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June 13, 2005

Madison School Board Finance & Operations Committee Presentation

Johnny Winston, Jr. kindly asked me to give a brief presentation to the Madison School Board's Finance & Operations Committee on "Non-traditional Communication Strategies". Following are my thoughts:

  • RSS Newsreaders:
  • Blogs I mentioned:
    • NYU's Jay Rosen writes about traditional and emerging media.

    • Wispolitics does a great job creating and aggregating state political news.

    • UW Grad Dave Winer is the original blogger.

    • The EFF, which we should all support, has published a "Legal Guide for Bloggers".

    • Business Week: Mass collaboration on the internet is shaking up business.

    • Roger Price expressed concern about the authenticity of information. One of the key differences with internet writers or bloggers is that others can link and/or comment on any post. This type of expression or fact checking is nearly impossible in traditional one way media. Roger can choose to participate in the conversation, or not. If he does not, the conversation continues, without his point of view. Jon Udell writes a timely article on this very issue: "Wikipedia and the social construction of knowledge"

    • Steve Rubel: 10 Commandments for The Era of Participatory Public Relations

    • Robin Sloan, Matt Thompson & Aaron McLeran created this fabulous look back at the media revolution - from 2014. It's called EPIC

    Posted by James Zellmer at June 13, 2005 10:08 PM


    Roger Price, Shwaw Vang, and Oliver Kieffer expressed concerns about blogging.

    I summarized each's position below (correct me if it is wrong or incomplete).

    Roger: Blogs are filled with inaccuracies -- others facts may be wrong. But, he is obligated to ensure his information is accurate before making publication.

    Shwaw: Staff should not participate or they should limit the dialog to a couple of messages before bringing the matter to the Board. Board members are required to conduct their business in public, not on blogs and shouldn't participate and be influenced on such sites.

    Oliver: Board must be careful not to make policy based on blog communications. You can't sufficiently explain your reasoning on a blog; you can't post a 5-page paper on a blog so people can truly understand why you made or are making the right decision.


    I've lived too long and have had too many experiences to have the temerity to suggest my own or any others' thinking has reached perfection and clear thinking. Unfortunately, the positions of Roger, Shwaw and Oliver seem to suggestion they remain under that illusion.

    Rather than me pontificating on the obvious, I'll quote a respected authority at length.

    "No amount of thinking is enough. You can improve your ability to think, but however systematic or well directed, it will not be perfect.... There will always be important things you don't know -- and there is no way of predicting where the gaps in your understanding will be.... It is not a question of finding out whether [your] thinking is flawed -- you can be confident that it is".
    from Getting It Done, Roger Fisher et al, Director of the Harvard Negotiation Project, Harvard Law School. (Fisher is also the co-author of "Getting to Yes", "Getting Passed No", and other seminal works on negotiation strategies).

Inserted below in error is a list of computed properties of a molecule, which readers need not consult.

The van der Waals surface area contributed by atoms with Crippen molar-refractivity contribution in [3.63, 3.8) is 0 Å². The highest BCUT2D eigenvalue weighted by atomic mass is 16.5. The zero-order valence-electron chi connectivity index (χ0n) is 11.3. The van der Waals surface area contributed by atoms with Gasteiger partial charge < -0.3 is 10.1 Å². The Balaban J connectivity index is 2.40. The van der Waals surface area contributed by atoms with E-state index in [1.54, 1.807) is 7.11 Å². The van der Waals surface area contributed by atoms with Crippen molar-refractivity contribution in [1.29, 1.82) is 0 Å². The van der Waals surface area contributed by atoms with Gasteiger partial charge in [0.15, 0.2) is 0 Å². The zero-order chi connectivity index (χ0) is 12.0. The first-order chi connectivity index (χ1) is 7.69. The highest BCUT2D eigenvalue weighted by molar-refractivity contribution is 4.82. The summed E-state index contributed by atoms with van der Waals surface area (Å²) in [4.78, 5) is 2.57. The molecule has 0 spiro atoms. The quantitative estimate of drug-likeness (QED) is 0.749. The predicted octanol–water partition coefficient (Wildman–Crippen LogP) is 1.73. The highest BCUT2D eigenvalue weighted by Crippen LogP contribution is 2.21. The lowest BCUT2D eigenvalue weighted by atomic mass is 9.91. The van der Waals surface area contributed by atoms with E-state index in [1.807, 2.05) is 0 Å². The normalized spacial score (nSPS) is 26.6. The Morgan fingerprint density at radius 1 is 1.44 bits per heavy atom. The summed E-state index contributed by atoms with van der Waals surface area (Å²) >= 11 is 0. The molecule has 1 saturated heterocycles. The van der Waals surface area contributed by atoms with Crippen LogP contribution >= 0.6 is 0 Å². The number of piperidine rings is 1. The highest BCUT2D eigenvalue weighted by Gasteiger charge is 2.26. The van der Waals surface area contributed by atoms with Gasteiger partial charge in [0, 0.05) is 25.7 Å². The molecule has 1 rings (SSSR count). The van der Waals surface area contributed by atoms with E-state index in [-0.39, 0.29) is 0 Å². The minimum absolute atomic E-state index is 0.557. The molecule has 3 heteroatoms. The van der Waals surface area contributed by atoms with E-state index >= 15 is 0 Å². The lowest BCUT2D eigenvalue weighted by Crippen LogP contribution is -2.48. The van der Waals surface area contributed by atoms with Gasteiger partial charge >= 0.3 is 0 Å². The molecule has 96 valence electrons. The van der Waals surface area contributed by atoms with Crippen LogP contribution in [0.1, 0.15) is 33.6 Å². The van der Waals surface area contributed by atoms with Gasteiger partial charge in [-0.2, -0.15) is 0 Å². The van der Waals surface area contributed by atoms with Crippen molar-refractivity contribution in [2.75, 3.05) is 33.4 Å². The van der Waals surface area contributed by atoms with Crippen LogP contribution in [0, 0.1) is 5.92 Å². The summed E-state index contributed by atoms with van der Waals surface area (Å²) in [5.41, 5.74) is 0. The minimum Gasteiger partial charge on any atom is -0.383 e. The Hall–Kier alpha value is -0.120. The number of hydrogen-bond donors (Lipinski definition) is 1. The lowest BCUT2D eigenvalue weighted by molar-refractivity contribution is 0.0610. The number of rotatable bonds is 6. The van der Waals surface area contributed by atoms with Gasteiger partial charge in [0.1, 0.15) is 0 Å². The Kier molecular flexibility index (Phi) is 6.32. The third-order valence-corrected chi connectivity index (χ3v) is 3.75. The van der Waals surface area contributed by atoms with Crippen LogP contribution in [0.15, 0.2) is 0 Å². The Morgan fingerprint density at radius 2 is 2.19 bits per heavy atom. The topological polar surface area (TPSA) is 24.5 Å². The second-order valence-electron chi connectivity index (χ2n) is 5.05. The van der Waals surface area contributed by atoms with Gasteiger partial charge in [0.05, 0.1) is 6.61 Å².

Policy decisions will be flawed. Researchers in the sciences routinely publish their research in refereed journals to be criticized and reviewed for errors. Scientific progress requires it.

    Likewise, any suggestion or idea that decisions of policy can or should be above criticism and review or that one's thinking has reached such a pinnacle strikes me as absurd, if not dangerous.

    The matter of conducting Board business on blogs raises other issues.

    Board members now make decisions based on private communications with administration, staff, at luncheon meetings with teachers, principals, labor representatives, parents, kids. These are all held outside the public's purview.

    The administration makes decisions, and holds discussions with staff, discusses issues, drafts memos and papers with labor union representatives, Board members, teachers, principals, some parents(?). These communications are now, all outside of the knowledge of the public at large.

    And in each of the above cases, the public is or may be signficantly impacted.

    Are these discussions not conducting Board or District business? Of course they are; but they are being conducted in "secret", unpublished and unacknowledged.

    All of us get our information from a variety of sources. Our inner circle of advisors, inner circle of peers, reading Education Week, reading newspapers, maybe even reading research papers on various subjects, or talking to one or more "experts".

    But, just because our sources are hidden from public view and are not subject to criticism and different points of view, does not mean our positions are correct. These views have not be tested, and dangerously lead to false confidence that we know the "truth".

    Withholding information from the public until it is perfect, withholding information based on your view of "need to know", avoiding subjecting your ideas to public scrutiny, and holding information "close to the chest" are not the answers to engendering trust or respect from the community, nor does it improve the chances of the right decisions being made.

    There is only one solution: open and public dialog after the active solicitation of criticism and suggestions, with the goal of making the right decisions.

    Posted by: larry Winkler at June 14, 2005 7:36 AM

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